Ignorant or inexperienced individuals get involved in situations that wiser persons would avoid, as in I've never heard this symphony and here I am conducting it-oh well, fools rush in where angels fear to tread , or He tried to mediate their unending argument-fools rush in. This expression, so well known it is sometimes shortened as in the second example, is a quotation from Alexander Pope's Essay on Criticism (1709): "No place so sacred from such fops is barr'd ... Nay, fly to altars; there they'll talk you dead; For fools rush in where angels fear to tread."
See also: angel, fear, fool, rush, tread

for fear of

Also, for fear that. In order to avoid or prevent, in case of. For example, They closed all the windows for fear of rain. The variant is always used before a clause, as in She wouldn't let her children climb trees for fear that they would fall. The first term dates from the late 1400s, the second from about 1600.
See also: fear, of

never fear

Don't worry that a thing will or won't occur, be confident, as in I'll get there, never fear. This phrase was used by Christopher Marlowe in Doctor Faustus (c. 1590): "'Tis but a surfeit; never fear, man."
See also: fear, never

put the fear of God into

Terrify someone, as in The school counselor put the fear of God into the girls when she talked about AIDS. This phrase alludes to a time when most people had a mingled feeling of dread and reverence toward the deity. [Late 1800s]
See also: fear, god, of, put

I’m shaking (in fear)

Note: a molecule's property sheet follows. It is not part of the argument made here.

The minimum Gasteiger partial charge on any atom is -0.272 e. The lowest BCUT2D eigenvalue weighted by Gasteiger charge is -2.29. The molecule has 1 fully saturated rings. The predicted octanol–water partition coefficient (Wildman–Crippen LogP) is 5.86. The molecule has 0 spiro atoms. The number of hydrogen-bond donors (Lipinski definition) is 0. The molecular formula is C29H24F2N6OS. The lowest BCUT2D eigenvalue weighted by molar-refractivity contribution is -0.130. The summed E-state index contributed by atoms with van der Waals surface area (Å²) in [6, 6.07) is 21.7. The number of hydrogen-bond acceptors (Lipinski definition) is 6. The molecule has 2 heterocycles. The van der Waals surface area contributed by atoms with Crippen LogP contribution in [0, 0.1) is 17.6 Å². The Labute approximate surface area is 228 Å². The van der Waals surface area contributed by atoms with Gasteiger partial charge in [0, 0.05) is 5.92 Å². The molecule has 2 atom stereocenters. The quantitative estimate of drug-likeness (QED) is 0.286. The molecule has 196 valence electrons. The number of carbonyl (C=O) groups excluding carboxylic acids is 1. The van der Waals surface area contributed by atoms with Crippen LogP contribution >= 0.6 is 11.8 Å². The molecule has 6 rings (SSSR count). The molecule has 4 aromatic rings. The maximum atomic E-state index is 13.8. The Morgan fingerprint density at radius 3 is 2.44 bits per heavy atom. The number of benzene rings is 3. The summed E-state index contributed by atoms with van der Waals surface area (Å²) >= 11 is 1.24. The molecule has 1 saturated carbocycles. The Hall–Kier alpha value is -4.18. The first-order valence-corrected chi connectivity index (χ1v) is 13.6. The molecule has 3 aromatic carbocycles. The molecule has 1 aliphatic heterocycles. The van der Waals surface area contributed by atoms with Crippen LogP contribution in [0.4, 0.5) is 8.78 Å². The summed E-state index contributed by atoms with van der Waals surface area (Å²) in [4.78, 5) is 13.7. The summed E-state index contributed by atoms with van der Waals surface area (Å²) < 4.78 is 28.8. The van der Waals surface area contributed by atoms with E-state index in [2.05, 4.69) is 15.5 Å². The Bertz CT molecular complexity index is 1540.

sent. You don’t really frighten me at all. (A mocking response to a threat.) Your threats really scare me. I’m shaking in fear.
See also: fear, shake
References in periodicals archive ?
We already knew fear and anxiety alter thoughts about the feared thing.
The work suggests that fear not only alters one's perception of the feared thing, but also can influence a person's automatic attitude toward an object.
More than 15 million American adults and five million children over the age of five suffer from high discomfort or exhibit needle-phobic behavior when faced with getting a blood draw or injection, according to results from a new study, with the overwhelming majority of those studied - 75 percent adults and 91 percent children - naming "pain" as the component they most feared.
74] When children feared the severity of their parents, this would preclude any confidential relationship and consequently any real influence upon their conscience.
Another way of controlling fear through play at this age is by becoming the feared monster or person, and so be less afraid of that particular monster.
When asked to identify the top fears they had about contracting a computer virus, 66% of online consumers feared the cost of repair.
60% feared unintentionally spreading the virus to friends or
There was the high school student who wouldn't go to school because she feared snakes that she sometimes saw slithering in the fields outside and was afraid they would slip into the hallways.
According to Willis, James believed this attribution because he subconsciously feared Elizabeth's occult retaliatory powers.
The fears that Bill Clinton's presidency brings to mind were those of the Anti-Federalists, who, over two centuries ago, feared that the federal government, which would arise under the Constitution, would be too powerful.